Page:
New Release: “King of the Crows” by Russell Day (Fahrenheit Press)

Thanks for stopping by Unlawful Acts and reading “Cliffs, Crows, Stephen King”. For more Small Crimes, click here.


Mambo, OCD, and Tattoos

Small Crimes: Friday Reads

A Bouquet of Bullets by Eric Beetner | Small Crimes: Mambo, OCD, and Tattoos.

“Small Crimes: Mambo, OCD, and Tattoos” includes The Digital Reader, Stephen J. Golds, Wendy Heard, R.G. Belsky, Seamus Dignan, Eric Beetner, and more.

Essay: “The #MurderBot Series is Everything Wrong With TradPub” by Nate Hoffelder (The Digital Reader)

Essay: “Leaving Home For Work with OCD” by Stephen J. Golds (Punk Noir)

Interview: Wendy Heard talked to Gabino Iglesias about her books and tattoos. (EconoClash Review)

Book Review: “The Last Scoop” by R.G. Belsky (Oceanview Publishing) (Men Reading Books)

Book Review: “Inside Cut” by Tom Fowler (Self-Published) (Sons of Spade)

Short Story: “The Butcher’s Wife” by Seamus Dignan (Close to the Bone)

Music: “How Mambo Came to Miami” by Kara Kundert (No Depression)

Free Book: “A Bouquet of Bullets” by Eric Beetner (Amazon)1

Thank you for stopping by and reading “Small Crimes: Mambo, OCD, and Tattoos”. Click here for more Small Crimes.

1 The original publisher is no more and Eric is giving away this collection of short stories for free until this Saturday.


Small Crimes: Thursday Reads

K. A. Laity on “Detours”, the book by Martin H. Goldsmith and the two films based on the book (Punk Noir)

If you’re angry at a person and you want to kill them in your book, Peter Derk proposes an alternate way to deal with that anger (LitReactor)

Portrait Of The Artist As A Consumer: Renato Bratkovič (Punk Noir)

Interview with Max Allan Collins (Criminal Element)

Book Review: “Stay Ugly” by Daniel Vlasaty (All Due Respect) (This Desperate City)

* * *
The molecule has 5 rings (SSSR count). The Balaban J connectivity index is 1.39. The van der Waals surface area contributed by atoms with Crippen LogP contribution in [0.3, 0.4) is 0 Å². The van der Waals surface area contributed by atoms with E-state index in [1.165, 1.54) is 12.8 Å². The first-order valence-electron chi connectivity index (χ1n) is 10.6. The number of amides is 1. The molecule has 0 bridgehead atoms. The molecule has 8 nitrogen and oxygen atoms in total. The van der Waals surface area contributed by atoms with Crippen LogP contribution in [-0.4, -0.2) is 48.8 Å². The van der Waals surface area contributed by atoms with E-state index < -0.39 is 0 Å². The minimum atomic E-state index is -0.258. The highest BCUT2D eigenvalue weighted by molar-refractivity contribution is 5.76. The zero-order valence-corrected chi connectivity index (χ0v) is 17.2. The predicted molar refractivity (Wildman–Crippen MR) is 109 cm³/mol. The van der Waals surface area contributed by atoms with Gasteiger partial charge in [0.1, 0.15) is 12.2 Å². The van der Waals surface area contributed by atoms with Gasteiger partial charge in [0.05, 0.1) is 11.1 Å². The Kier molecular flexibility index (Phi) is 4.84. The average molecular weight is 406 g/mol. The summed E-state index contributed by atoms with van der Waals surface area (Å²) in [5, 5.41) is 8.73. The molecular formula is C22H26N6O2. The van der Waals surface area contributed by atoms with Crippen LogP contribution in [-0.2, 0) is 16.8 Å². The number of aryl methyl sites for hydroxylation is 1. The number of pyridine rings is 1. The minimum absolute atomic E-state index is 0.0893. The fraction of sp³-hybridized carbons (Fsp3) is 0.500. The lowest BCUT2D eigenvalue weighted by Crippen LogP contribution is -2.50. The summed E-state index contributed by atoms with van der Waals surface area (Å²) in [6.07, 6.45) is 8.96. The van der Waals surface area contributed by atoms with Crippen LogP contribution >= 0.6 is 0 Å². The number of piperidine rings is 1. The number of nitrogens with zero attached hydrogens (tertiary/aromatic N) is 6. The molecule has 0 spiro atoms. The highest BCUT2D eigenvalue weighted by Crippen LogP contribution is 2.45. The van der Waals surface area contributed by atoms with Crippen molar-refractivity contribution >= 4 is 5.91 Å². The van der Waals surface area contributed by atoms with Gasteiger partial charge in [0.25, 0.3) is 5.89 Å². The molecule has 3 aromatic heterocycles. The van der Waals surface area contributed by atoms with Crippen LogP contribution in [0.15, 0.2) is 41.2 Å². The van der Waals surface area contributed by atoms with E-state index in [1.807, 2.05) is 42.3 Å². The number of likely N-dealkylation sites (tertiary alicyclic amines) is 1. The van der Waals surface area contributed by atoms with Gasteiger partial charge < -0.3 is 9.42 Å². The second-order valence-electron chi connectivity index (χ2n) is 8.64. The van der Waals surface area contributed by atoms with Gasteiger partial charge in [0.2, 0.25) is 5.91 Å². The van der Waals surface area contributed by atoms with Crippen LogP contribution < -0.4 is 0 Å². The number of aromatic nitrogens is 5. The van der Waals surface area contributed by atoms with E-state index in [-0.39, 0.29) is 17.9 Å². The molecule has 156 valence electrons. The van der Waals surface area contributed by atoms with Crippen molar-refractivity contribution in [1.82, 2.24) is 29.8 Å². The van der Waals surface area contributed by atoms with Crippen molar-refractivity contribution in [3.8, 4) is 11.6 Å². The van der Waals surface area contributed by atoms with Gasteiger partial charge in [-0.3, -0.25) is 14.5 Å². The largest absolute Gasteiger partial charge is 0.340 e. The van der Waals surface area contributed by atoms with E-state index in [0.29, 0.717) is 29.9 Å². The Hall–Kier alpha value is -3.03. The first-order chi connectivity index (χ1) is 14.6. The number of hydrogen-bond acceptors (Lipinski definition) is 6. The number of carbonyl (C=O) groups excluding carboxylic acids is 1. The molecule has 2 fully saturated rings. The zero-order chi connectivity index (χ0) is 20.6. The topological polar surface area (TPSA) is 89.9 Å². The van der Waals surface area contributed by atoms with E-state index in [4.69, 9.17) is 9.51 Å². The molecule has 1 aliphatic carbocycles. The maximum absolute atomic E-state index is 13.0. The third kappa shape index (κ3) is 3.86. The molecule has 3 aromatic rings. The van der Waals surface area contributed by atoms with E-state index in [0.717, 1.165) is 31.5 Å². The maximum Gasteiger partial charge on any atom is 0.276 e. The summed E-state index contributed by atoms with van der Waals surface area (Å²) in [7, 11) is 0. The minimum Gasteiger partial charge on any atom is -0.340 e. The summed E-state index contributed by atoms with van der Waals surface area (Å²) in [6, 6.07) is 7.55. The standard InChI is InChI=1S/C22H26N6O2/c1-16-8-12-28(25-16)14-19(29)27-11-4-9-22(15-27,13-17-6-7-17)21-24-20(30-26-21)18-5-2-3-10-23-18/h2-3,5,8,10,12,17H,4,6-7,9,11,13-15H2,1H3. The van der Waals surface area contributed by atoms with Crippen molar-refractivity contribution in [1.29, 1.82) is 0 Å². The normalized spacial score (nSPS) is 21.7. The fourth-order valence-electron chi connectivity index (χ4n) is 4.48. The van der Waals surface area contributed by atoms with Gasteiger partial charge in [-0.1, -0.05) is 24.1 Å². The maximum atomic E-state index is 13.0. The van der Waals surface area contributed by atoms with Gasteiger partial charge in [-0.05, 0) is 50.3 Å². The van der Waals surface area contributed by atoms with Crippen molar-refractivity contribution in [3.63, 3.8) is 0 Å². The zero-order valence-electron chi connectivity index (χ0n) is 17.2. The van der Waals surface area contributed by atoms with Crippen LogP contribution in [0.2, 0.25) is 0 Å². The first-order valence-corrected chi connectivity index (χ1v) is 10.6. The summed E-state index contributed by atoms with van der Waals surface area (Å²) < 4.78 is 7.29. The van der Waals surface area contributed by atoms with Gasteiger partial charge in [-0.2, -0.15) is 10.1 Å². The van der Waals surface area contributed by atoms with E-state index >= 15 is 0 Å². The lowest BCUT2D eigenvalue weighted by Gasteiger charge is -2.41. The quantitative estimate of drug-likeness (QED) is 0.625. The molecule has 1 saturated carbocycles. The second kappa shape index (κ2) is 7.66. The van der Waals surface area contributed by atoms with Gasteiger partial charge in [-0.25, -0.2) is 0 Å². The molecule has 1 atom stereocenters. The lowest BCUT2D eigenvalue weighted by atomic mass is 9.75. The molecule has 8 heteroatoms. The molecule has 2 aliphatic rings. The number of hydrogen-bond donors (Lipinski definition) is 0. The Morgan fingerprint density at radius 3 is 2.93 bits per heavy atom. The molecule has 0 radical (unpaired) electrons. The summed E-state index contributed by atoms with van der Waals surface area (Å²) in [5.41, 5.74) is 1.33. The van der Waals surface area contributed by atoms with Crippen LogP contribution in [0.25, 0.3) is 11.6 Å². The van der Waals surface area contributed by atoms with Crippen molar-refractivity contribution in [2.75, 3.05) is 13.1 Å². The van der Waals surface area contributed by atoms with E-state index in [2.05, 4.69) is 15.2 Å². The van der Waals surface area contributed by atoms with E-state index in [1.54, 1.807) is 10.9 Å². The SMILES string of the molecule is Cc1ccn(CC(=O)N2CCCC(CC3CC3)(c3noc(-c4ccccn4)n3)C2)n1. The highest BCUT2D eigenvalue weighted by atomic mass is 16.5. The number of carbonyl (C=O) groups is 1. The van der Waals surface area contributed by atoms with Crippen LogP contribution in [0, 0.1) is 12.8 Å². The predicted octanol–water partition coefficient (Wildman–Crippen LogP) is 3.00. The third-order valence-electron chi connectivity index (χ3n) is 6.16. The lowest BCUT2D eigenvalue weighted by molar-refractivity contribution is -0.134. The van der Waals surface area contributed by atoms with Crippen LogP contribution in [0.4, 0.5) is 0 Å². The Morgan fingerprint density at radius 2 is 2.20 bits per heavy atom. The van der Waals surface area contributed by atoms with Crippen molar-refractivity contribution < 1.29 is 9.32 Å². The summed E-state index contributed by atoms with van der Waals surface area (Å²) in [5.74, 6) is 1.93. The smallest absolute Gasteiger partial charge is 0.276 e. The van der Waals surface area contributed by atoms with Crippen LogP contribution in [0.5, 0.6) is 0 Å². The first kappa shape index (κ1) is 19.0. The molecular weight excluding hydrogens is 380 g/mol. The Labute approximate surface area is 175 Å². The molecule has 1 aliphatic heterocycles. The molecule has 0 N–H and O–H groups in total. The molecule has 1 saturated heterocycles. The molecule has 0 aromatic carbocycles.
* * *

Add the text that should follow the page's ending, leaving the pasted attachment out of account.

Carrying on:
Scott D. Parker to read and record the entirety of his book, “Wading into War” (Scott D. Parker)

“Revolver”, a short story, by Jim Hamilton (Shotgun Honey)

Podcast: James L’Etoile interviewed by Dana King (Wrong Place, Write Crime)

X release a new album called “Alphabetland” and you can listen to it for free (Pitchfork)

“The Last Scoop” by R.G. Belsky (Oceanview Publishing)


Broken Ground by Joe Clifford

Broken Ground by Joe CliffordJay Porter, the protagonist of the Joe Clifford’s latest book “Broken Ground” (Oceanview Publishing), is trying to get past some issues that would have buried a lesser man, but Porter isn’t safe, far from it. Porter has lost much over the last few years: his brother, his wife, his best friend, and his boss/mentor. At the beginning of “Broken Ground”, we see Porter getting his life back together. His ex-wife and son have moved closer to Porter’s town and even though his boss/mentor has moved away and sold the estate clearing business off to a competitor, Porter has started his own business. It’s not doing exceptionally well but it is moving in the right direction.

Porter has a couple of hot buttons that get him going, buttons that people know how to push. He still might live in an apartment above a gas station, drive a truck without heat in the New Hampshire winter, but he’s also going to AA. He’s given up beer but not his meds for his periodic crippling anxiety. It’s at an AA meeting where he meets Amy Lupus who tries to hire Porter to find her missing sister, a college student last seen at a drug rehabilitation center owned by the Lombardi family. Porter isn’t a licensed investigator but Lupus knows about Porter has a soft spot for helping young people in trouble and a hatred for the Lombardis.

“Broken Ground” is an atypical P.I. novel. As the fourth book of the Jay Porter series, we have a good idea who the guilty parties are and we might even think we know where this is all headed, however, that’s all to be decided in the fifth and possibly last Porter novel. What drives “Broken Ground” is Porter himself; his weariness, his angst, and his crisis of faith in himself are what plague him. There’s no yelling at Porter to grab himself up by his bootstraps. Porter’s despair is real and expertly fleshed out by Clifford. What struck me with “Broken Ground” is that it may be a difficult read due to Porter’s pain, but Clifford’s writing is so damn good that it makes “Broken Ground” a pleasure to read. If you’re expecting a standard P.I. novel, this isn’t it. Instead Clifford’s “Broken Ground” is a thoughtful book of a man trying to find his place in the world.